Facebook wants to add a camera to your TV

Facebook wants to add a camera to your TV

It sounded a little slippery last week, when Facebook announced Portal, a new voice-activated speaker and video chat gadget, and the company said that it would not use data collected through the device to target ads.

Facebook has faced scrutiny for its lapses in privacy protections, such as the Cambridge Analytica scandal that prompted the US Congress to question Mark Zuckerberg about all aspects of the social network, along with Facebook's history of screwing up and later apologizing.

However, before the company takes the leaps, it needs to ensure that it has more meat in its bun than just Facebook Watch and music streaming services it has integrated on its newly launched smart camera-cum-smart speaker.

A Facebook spokesperson explained that Portal's voice calls are built on Messenger's infrastructure, and as such it collects the same information - such as call length and call frequency - as other Messenger-enabled devices.

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The Android based device, code-named Ripley, is reportedly based on some of the same technology as Facebook's recently unveiled Portal smart display but the big difference is that it has a video camera that can be placed on a TV it will also stream movies and other content. We may use this information to inform the ads we show you across our platforms. Recode originally reported that "no data collected through Portal... will be used to target users with ads on Facebook". "Other information, like application usage can also be collected for the objective of advertising", responded to the request to Recode the speakers Facebook. The box would also give users access to Facebook's YouTube competitor and other entertainment options. But then Facebook stepped in and corrected Camargo: Yes, Portal won't have ads, but it still grabs plenty of data on users' calls.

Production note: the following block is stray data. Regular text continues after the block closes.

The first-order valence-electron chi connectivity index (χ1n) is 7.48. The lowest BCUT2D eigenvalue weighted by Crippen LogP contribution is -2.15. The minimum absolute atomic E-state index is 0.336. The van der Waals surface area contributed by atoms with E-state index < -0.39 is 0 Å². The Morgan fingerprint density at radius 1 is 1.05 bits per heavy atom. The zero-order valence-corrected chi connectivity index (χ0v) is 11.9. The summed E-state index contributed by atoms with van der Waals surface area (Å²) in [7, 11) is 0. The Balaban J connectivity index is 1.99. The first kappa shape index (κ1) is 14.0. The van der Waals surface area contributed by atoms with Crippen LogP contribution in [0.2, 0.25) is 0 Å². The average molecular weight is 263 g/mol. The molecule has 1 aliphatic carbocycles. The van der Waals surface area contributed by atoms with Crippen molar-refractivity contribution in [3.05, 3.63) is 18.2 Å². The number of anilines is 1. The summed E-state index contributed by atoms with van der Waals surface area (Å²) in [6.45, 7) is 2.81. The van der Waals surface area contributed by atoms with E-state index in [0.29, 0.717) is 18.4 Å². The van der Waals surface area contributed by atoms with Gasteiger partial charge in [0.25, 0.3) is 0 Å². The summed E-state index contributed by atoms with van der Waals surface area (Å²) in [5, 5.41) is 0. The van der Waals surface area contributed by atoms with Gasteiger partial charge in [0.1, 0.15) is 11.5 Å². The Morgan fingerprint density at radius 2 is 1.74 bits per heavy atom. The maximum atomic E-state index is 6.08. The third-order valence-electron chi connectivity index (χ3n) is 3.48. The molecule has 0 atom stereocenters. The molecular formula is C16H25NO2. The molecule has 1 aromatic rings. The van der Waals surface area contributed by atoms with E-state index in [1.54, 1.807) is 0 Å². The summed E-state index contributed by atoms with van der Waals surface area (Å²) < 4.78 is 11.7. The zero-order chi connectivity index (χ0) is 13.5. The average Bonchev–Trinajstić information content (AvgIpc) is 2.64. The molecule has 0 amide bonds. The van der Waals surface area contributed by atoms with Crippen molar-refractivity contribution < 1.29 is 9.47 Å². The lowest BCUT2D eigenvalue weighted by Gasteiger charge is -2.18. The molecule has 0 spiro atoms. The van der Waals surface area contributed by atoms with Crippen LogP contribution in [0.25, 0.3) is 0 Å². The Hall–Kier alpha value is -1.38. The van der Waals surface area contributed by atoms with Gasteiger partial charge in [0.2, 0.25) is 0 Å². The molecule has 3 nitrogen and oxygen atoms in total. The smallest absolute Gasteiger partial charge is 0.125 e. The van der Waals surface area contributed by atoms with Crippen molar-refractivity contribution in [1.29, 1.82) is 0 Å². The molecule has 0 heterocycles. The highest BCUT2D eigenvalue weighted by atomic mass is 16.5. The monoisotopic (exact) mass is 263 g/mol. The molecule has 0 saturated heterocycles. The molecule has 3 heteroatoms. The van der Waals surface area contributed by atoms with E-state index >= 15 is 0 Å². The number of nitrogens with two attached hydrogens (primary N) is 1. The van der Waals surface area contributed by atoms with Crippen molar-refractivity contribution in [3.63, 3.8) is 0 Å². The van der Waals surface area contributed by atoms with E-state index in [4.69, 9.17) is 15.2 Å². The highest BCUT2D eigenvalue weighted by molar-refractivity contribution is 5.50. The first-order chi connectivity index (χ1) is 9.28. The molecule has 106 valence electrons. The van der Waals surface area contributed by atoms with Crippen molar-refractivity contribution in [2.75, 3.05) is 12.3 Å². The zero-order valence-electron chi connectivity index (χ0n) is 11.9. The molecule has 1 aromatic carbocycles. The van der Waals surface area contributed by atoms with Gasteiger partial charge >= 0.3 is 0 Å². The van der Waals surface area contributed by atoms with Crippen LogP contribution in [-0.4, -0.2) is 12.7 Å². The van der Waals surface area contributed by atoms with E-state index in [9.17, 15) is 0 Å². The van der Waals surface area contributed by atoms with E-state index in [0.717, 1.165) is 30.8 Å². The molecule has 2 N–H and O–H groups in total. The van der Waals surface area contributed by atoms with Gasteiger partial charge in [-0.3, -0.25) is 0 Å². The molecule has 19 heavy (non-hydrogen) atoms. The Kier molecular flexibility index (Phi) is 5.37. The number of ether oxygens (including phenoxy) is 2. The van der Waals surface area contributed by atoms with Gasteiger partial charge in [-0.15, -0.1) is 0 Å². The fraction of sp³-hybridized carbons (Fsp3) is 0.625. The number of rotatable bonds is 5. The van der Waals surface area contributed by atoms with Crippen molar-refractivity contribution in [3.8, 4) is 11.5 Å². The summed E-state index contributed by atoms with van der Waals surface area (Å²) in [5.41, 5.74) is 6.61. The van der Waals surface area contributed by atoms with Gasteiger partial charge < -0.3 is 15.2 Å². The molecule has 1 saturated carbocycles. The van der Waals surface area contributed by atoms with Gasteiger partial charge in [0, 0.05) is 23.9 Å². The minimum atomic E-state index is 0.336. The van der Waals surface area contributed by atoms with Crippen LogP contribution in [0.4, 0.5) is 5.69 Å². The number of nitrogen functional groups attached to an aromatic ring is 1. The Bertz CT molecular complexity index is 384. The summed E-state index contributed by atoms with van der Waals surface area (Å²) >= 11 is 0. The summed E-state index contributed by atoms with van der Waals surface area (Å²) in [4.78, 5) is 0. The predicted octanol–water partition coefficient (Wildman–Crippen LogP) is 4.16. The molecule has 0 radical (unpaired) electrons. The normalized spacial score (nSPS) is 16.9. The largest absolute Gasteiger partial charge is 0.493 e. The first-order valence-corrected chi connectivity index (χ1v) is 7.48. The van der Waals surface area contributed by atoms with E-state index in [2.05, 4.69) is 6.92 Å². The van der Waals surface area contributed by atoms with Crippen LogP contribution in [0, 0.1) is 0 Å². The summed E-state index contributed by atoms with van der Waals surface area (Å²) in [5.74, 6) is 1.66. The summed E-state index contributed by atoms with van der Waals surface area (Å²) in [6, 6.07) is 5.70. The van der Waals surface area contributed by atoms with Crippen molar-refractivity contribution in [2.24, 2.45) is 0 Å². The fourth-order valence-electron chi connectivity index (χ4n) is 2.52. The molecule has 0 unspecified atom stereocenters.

Facebook has so far declined comment about the Ripley project, which conceivably could put Facebook into more direct competition with established players like Roku and Amazon for a slice of your TV-related attention.

Facebook has talked extensively about the Portals' privacy features.

It's not clear when Facebook would launch such a product.

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